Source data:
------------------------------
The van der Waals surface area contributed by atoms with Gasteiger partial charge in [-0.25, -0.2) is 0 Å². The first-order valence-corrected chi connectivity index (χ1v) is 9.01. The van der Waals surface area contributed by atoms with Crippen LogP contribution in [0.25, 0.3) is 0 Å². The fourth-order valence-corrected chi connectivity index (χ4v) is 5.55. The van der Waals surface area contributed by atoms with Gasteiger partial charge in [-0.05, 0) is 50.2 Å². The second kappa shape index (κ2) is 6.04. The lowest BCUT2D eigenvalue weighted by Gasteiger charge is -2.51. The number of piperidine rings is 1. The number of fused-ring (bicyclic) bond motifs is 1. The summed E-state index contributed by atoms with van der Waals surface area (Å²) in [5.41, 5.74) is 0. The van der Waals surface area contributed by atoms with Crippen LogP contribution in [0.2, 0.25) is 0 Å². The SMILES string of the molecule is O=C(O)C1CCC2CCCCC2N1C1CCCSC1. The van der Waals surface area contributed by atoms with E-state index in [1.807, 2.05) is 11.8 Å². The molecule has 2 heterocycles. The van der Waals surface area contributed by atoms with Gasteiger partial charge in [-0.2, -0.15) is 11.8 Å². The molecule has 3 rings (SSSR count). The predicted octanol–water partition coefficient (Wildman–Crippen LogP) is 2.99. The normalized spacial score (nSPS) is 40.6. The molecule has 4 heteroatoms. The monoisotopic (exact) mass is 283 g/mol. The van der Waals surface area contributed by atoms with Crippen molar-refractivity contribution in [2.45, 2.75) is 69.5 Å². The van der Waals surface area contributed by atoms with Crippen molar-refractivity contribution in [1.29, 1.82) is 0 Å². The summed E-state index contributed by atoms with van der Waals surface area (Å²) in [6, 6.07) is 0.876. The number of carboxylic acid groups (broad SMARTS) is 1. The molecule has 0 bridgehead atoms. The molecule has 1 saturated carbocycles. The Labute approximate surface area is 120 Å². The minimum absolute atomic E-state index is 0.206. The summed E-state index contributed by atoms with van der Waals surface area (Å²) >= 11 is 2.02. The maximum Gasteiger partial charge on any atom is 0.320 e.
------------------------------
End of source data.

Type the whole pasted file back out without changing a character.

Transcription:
The van der Waals surface area contributed by atoms with Gasteiger partial charge in [-0.25, -0.2) is 0 Å². The first-order valence-corrected chi connectivity index (χ1v) is 9.01. The van der Waals surface area contributed by atoms with Crippen LogP contribution in [0.25, 0.3) is 0 Å². The fourth-order valence-corrected chi connectivity index (χ4v) is 5.55. The van der Waals surface area contributed by atoms with Gasteiger partial charge in [-0.05, 0) is 50.2 Å². The second kappa shape index (κ2) is 6.04. The lowest BCUT2D eigenvalue weighted by Gasteiger charge is -2.51. The number of piperidine rings is 1. The number of fused-ring (bicyclic) bond motifs is 1. The summed E-state index contributed by atoms with van der Waals surface area (Å²) in [5.41, 5.74) is 0. The van der Waals surface area contributed by atoms with Crippen LogP contribution in [0.2, 0.25) is 0 Å². The SMILES string of the molecule is O=C(O)C1CCC2CCCCC2N1C1CCCSC1. The van der Waals surface area contributed by atoms with E-state index in [1.807, 2.05) is 11.8 Å². The molecule has 2 heterocycles. The van der Waals surface area contributed by atoms with Gasteiger partial charge in [-0.2, -0.15) is 11.8 Å². The molecule has 3 rings (SSSR count). The predicted octanol–water partition coefficient (Wildman–Crippen LogP) is 2.99. The normalized spacial score (nSPS) is 40.6. The molecule has 4 heteroatoms. The monoisotopic (exact) mass is 283 g/mol. The van der Waals surface area contributed by atoms with Crippen molar-refractivity contribution in [2.45, 2.75) is 69.5 Å². The van der Waals surface area contributed by atoms with Crippen molar-refractivity contribution in [1.29, 1.82) is 0 Å². The summed E-state index contributed by atoms with van der Waals surface area (Å²) in [6, 6.07) is 0.876. The number of carboxylic acid groups (broad SMARTS) is 1. The molecule has 0 bridgehead atoms. The molecule has 1 saturated carbocycles. The Labute approximate surface area is 120 Å². The minimum absolute atomic E-state index is 0.206. The summed E-state index contributed by atoms with van der Waals surface area (Å²) >= 11 is 2.02. The maximum Gasteiger partial charge on any atom is 0.320 e.